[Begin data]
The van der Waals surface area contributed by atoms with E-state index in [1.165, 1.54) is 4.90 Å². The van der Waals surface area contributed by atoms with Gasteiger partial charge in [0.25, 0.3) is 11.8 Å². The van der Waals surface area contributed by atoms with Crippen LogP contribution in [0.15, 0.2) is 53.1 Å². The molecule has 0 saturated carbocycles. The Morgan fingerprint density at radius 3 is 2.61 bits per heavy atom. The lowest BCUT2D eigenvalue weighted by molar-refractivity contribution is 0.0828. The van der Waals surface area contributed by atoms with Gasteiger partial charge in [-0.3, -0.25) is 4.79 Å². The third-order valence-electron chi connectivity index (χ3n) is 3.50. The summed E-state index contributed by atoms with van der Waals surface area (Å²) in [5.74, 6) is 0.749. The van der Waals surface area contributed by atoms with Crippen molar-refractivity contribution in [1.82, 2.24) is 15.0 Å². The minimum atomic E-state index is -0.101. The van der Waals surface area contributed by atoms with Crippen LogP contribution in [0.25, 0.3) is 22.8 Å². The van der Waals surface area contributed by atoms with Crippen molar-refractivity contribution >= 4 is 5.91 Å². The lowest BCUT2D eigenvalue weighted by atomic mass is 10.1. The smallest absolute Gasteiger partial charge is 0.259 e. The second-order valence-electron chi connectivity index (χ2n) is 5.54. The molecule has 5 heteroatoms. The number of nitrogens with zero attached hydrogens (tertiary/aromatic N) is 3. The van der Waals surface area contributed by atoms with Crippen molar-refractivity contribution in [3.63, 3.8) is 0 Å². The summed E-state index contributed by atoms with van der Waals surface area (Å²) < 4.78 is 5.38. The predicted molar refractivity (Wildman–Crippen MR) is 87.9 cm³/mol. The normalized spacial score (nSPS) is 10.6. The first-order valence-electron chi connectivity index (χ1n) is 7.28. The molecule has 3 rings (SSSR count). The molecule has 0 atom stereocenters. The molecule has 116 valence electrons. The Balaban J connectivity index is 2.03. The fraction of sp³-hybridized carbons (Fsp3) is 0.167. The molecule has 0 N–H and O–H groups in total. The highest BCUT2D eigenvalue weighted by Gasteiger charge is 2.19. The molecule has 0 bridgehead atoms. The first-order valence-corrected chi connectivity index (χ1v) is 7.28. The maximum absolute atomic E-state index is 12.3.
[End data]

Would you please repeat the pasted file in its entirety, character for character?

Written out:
The van der Waals surface area contributed by atoms with E-state index in [1.165, 1.54) is 4.90 Å². The van der Waals surface area contributed by atoms with Gasteiger partial charge in [0.25, 0.3) is 11.8 Å². The van der Waals surface area contributed by atoms with Crippen LogP contribution in [0.15, 0.2) is 53.1 Å². The molecule has 0 saturated carbocycles. The Morgan fingerprint density at radius 3 is 2.61 bits per heavy atom. The lowest BCUT2D eigenvalue weighted by molar-refractivity contribution is 0.0828. The van der Waals surface area contributed by atoms with Gasteiger partial charge in [-0.3, -0.25) is 4.79 Å². The third-order valence-electron chi connectivity index (χ3n) is 3.50. The summed E-state index contributed by atoms with van der Waals surface area (Å²) in [5.74, 6) is 0.749. The van der Waals surface area contributed by atoms with Crippen molar-refractivity contribution in [1.82, 2.24) is 15.0 Å². The minimum atomic E-state index is -0.101. The van der Waals surface area contributed by atoms with Crippen LogP contribution in [0.25, 0.3) is 22.8 Å². The van der Waals surface area contributed by atoms with Crippen molar-refractivity contribution >= 4 is 5.91 Å². The lowest BCUT2D eigenvalue weighted by atomic mass is 10.1. The smallest absolute Gasteiger partial charge is 0.259 e. The second-order valence-electron chi connectivity index (χ2n) is 5.54. The molecule has 5 heteroatoms. The number of nitrogens with zero attached hydrogens (tertiary/aromatic N) is 3. The van der Waals surface area contributed by atoms with Crippen molar-refractivity contribution in [3.63, 3.8) is 0 Å². The summed E-state index contributed by atoms with van der Waals surface area (Å²) < 4.78 is 5.38. The predicted molar refractivity (Wildman–Crippen MR) is 87.9 cm³/mol. The normalized spacial score (nSPS) is 10.6. The first-order valence-electron chi connectivity index (χ1n) is 7.28. The molecule has 3 rings (SSSR count). The molecule has 0 atom stereocenters. The molecule has 116 valence electrons. The Balaban J connectivity index is 2.03. The fraction of sp³-hybridized carbons (Fsp3) is 0.167. The molecule has 0 N–H and O–H groups in total. The highest BCUT2D eigenvalue weighted by Gasteiger charge is 2.19. The molecule has 0 bridgehead atoms. The first-order valence-corrected chi connectivity index (χ1v) is 7.28. The maximum absolute atomic E-state index is 12.3.